I think that’s fair. I think the, the thing I’m griping about is that the leaderboard encourages us to do Blackbox comparisons and look at just at the top line number and not to do actual controlled experiments that give us understanding because really for a lot of things I can do a gain that gives me understanding with glove and yes, my absolute numbers will go up if I use Elmo or Bert, but I don’t need them in order to understand something about architectures. There are definitely places you can push back on this. Like a lot of the multitask learning gains that people have seen have kind of gone away when you use Elmo and so that that’s fair. But there are still a lot of things that can be learned without needing these super computationally expensive experiments or these leaderboards that really only people with a ton of compute computational resources can win.

Waleed Ammar
23:30

Sure. I mean this is not an argument about leaderboard as an argument about how do you make research accessible to people with lower resources.

Matt Gardner
23:37

Yeah, yeah. Great. That’s great. Thank you. Thank you for pointing that out. I agree. And I, my gripe is that leaderboards encourage the wrong kind of science is all.

Siva Reddy
23:44

Yes, to be on top of a leaderboard board. I would say you have to have a lot of compute but I also read this recent blog post by Stephen Merity. If you take evidence based research for example. So he says that in 2012 there will be quite 16,000 CPU cores to identify cats. One year later we have, like three servers, two quad-core CPUs and that’s a great progress in a year. And some of these improvements did not come from people with a lot of compute resources.

Siva Reddy
24:14

Other thing is like Google n-grams for example, like at some point Google n-grams where the de facto like this state of the art language models and nobody ever thought we could beat them and then came on much smaller dataset. It has nothing to do with compute. I would say here at this point it’s much better than we could have done and could still be. So these are points from Stephen Melody. So I think it’s okay to have this a people, it’s okay for people to have these 10 compute resources and it’s a good thing that they have this. Because of that, we were able to find the models that would work very well. And the next thing I think as academic people with low resources is what should we do to scale up those models on, on low resources?

Matt Gardner
25:00

Yeah, great points. I now step down from my soapbox. We’ve, we’ve griped enough about this. And you mentioned earlier that you had some ideas about how to fix these problems. So what do you, what do you think?

Siva Reddy
25:11

Yeah. Uh, so about that distribution pot. Yeah. That is worrying. You have a lot of compute, you do a lot of parameter tuning and just submit one model to leaderboard and that is a score you see. But the better thing would be I think like on the leader board and having multiple test sets with different distributions. I mean that way you know that like even if you do well on dev set, if you haven’t generalized well, you may not do well on dev set, we tried to do this with CoQA and you could clearly see on like a in domain test set and off domain test sets you have some differences. So that’s, that could be one thing. And the other thing would be uploading multiple models and reporting variances. But like that means a lot of compute on the leaderboards.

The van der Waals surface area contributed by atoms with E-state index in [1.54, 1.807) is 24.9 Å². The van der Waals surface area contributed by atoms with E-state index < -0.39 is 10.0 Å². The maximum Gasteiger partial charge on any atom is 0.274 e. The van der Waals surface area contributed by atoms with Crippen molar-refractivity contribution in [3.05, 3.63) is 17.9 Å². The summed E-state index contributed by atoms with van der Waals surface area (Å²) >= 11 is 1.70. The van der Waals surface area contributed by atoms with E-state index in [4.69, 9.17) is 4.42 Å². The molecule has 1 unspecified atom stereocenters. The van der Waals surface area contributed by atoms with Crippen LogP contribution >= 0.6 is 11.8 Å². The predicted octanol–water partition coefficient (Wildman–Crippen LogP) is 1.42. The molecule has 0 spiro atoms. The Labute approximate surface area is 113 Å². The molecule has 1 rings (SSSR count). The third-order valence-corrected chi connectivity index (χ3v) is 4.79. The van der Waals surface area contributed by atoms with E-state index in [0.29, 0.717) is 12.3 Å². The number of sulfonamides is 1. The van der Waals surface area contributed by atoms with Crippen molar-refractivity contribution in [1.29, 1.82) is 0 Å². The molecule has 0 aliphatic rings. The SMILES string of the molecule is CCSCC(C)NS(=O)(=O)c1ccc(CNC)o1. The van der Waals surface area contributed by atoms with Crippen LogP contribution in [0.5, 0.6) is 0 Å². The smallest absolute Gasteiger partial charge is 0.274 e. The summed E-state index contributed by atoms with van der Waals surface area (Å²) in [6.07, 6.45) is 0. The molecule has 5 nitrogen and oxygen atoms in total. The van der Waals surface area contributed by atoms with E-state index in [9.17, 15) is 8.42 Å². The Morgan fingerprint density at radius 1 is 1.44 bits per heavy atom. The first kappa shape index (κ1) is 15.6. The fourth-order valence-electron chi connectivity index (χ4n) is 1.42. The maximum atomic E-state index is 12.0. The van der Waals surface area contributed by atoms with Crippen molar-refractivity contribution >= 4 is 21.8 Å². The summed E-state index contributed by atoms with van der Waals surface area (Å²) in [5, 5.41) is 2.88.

Matt Gardner
25:59

Yeah. It’s also a little bit problematic because say I just uploaded the five best that I saw. That’s, that’s still basically taking the max, right?

Siva Reddy
26:07

Yeah, exactly. Yeah. I think like this is something the authors have to take responsibility, like running lots of experiments on dev sets, reporting, VHS, reporting, those graphs. What happens when you change parameters and what’s the variance on the little board and you could have other metrics so you could report those double variance matrix on the leaderboard because you cannot run all these models on the test set.

Matt Gardner
26:31

Yeah. Even with that, so let’s say maybe a good idea is to like have the author upload five models and check a box that says, I affirm that these were randomly sampled and not the best ones that I saw. And then we just trust the authors. Even that though you still have this problem of like people tune hyper parameters to different amounts and it’s really hard to control that. There are enough benefits here that something like this where we can measure something like variance. While keeping everything else controlled and having consistent baseline performance. This is probably a good thing,